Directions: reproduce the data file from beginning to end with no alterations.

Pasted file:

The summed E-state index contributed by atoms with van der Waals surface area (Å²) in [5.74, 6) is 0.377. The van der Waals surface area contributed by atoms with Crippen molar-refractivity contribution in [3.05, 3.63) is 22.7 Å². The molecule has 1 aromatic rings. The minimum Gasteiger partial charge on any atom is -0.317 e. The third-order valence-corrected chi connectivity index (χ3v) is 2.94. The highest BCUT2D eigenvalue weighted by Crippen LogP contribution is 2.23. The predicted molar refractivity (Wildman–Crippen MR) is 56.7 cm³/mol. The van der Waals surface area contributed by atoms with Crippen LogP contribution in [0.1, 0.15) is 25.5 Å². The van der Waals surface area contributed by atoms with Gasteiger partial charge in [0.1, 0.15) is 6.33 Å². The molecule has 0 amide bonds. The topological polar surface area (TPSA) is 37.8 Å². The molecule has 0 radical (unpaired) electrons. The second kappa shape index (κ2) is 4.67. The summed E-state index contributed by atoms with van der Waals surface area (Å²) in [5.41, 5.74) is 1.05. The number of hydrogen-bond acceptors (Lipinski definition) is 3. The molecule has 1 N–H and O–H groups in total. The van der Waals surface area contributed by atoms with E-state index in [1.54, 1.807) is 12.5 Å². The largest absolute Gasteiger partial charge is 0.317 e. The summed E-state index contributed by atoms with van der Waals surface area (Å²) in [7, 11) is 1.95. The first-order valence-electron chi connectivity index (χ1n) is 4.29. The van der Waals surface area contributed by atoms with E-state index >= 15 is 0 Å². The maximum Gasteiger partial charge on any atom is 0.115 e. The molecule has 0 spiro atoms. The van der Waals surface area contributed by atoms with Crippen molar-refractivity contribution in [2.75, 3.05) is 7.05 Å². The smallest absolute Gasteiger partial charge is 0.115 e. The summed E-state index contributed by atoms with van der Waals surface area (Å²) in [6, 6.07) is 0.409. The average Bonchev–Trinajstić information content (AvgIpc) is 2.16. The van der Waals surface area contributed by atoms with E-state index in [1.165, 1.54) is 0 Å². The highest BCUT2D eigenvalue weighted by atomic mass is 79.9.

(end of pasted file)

The summed E-state index contributed by atoms with van der Waals surface area (Å²) in [5.74, 6) is 0.377. The van der Waals surface area contributed by atoms with Crippen molar-refractivity contribution in [3.05, 3.63) is 22.7 Å². The molecule has 1 aromatic rings. The minimum Gasteiger partial charge on any atom is -0.317 e. The third-order valence-corrected chi connectivity index (χ3v) is 2.94. The highest BCUT2D eigenvalue weighted by Crippen LogP contribution is 2.23. The predicted molar refractivity (Wildman–Crippen MR) is 56.7 cm³/mol. The van der Waals surface area contributed by atoms with Crippen LogP contribution in [0.1, 0.15) is 25.5 Å². The van der Waals surface area contributed by atoms with Gasteiger partial charge in [0.1, 0.15) is 6.33 Å². The molecule has 0 amide bonds. The topological polar surface area (TPSA) is 37.8 Å². The molecule has 0 radical (unpaired) electrons. The second kappa shape index (κ2) is 4.67. The summed E-state index contributed by atoms with van der Waals surface area (Å²) in [5.41, 5.74) is 1.05. The number of hydrogen-bond acceptors (Lipinski definition) is 3. The molecule has 1 N–H and O–H groups in total. The van der Waals surface area contributed by atoms with E-state index in [1.54, 1.807) is 12.5 Å². The largest absolute Gasteiger partial charge is 0.317 e. The summed E-state index contributed by atoms with van der Waals surface area (Å²) in [7, 11) is 1.95. The first-order valence-electron chi connectivity index (χ1n) is 4.29. The van der Waals surface area contributed by atoms with E-state index >= 15 is 0 Å². The maximum Gasteiger partial charge on any atom is 0.115 e. The molecule has 0 spiro atoms. The van der Waals surface area contributed by atoms with Crippen molar-refractivity contribution in [2.75, 3.05) is 7.05 Å². The smallest absolute Gasteiger partial charge is 0.115 e. The summed E-state index contributed by atoms with van der Waals surface area (Å²) in [6, 6.07) is 0.409. The average Bonchev–Trinajstić information content (AvgIpc) is 2.16. The van der Waals surface area contributed by atoms with E-state index in [1.165, 1.54) is 0 Å². The highest BCUT2D eigenvalue weighted by atomic mass is 79.9.